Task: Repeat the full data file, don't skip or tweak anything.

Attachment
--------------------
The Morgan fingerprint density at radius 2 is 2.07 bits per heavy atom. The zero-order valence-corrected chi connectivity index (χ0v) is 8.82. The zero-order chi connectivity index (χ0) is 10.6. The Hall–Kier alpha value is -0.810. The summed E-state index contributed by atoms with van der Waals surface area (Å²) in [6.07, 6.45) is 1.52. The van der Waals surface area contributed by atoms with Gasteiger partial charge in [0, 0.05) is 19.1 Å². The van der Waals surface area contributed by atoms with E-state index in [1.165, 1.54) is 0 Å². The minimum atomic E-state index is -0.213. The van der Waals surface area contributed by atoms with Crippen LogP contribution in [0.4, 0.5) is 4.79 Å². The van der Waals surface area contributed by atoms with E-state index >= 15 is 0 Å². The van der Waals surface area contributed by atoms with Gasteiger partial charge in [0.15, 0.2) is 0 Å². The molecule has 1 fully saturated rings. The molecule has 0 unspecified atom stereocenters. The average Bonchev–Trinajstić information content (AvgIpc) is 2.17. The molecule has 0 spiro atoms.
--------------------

The Morgan fingerprint density at radius 2 is 2.07 bits per heavy atom. The zero-order valence-corrected chi connectivity index (χ0v) is 8.82. The zero-order chi connectivity index (χ0) is 10.6. The Hall–Kier alpha value is -0.810. The summed E-state index contributed by atoms with van der Waals surface area (Å²) in [6.07, 6.45) is 1.52. The van der Waals surface area contributed by atoms with Gasteiger partial charge in [0, 0.05) is 19.1 Å². The van der Waals surface area contributed by atoms with E-state index in [1.165, 1.54) is 0 Å². The minimum atomic E-state index is -0.213. The van der Waals surface area contributed by atoms with Crippen LogP contribution in [0.4, 0.5) is 4.79 Å². The van der Waals surface area contributed by atoms with E-state index >= 15 is 0 Å². The van der Waals surface area contributed by atoms with Gasteiger partial charge in [0.15, 0.2) is 0 Å². The molecule has 1 fully saturated rings. The molecule has 0 unspecified atom stereocenters. The average Bonchev–Trinajstić information content (AvgIpc) is 2.17. The molecule has 0 spiro atoms.